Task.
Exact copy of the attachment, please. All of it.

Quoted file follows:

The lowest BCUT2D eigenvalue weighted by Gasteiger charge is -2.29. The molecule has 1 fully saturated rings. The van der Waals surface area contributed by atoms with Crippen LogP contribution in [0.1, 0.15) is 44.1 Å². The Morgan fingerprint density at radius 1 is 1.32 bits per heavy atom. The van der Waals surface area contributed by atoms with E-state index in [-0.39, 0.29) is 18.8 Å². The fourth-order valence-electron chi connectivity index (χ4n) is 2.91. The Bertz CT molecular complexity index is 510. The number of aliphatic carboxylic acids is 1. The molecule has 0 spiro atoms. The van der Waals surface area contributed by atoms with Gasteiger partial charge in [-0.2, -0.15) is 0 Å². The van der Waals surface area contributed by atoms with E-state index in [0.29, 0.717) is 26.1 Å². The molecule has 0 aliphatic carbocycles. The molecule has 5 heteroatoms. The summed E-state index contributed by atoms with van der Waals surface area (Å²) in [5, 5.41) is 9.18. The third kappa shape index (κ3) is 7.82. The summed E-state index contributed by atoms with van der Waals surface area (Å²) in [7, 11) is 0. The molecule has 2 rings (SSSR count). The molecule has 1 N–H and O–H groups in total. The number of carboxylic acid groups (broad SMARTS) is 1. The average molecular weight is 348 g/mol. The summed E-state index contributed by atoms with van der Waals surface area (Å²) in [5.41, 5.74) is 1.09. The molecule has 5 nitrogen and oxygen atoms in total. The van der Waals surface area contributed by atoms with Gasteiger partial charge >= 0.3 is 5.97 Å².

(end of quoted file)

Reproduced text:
The lowest BCUT2D eigenvalue weighted by Gasteiger charge is -2.29. The molecule has 1 fully saturated rings. The van der Waals surface area contributed by atoms with Crippen LogP contribution in [0.1, 0.15) is 44.1 Å². The Morgan fingerprint density at radius 1 is 1.32 bits per heavy atom. The van der Waals surface area contributed by atoms with E-state index in [-0.39, 0.29) is 18.8 Å². The fourth-order valence-electron chi connectivity index (χ4n) is 2.91. The Bertz CT molecular complexity index is 510. The number of aliphatic carboxylic acids is 1. The molecule has 0 spiro atoms. The van der Waals surface area contributed by atoms with Gasteiger partial charge in [-0.2, -0.15) is 0 Å². The van der Waals surface area contributed by atoms with E-state index in [0.29, 0.717) is 26.1 Å². The molecule has 0 aliphatic carbocycles. The molecule has 5 heteroatoms. The summed E-state index contributed by atoms with van der Waals surface area (Å²) in [5, 5.41) is 9.18. The third kappa shape index (κ3) is 7.82. The summed E-state index contributed by atoms with van der Waals surface area (Å²) in [7, 11) is 0. The molecule has 2 rings (SSSR count). The molecule has 1 N–H and O–H groups in total. The number of carboxylic acid groups (broad SMARTS) is 1. The average molecular weight is 348 g/mol. The summed E-state index contributed by atoms with van der Waals surface area (Å²) in [5.41, 5.74) is 1.09. The molecule has 5 nitrogen and oxygen atoms in total. The van der Waals surface area contributed by atoms with Gasteiger partial charge >= 0.3 is 5.97 Å².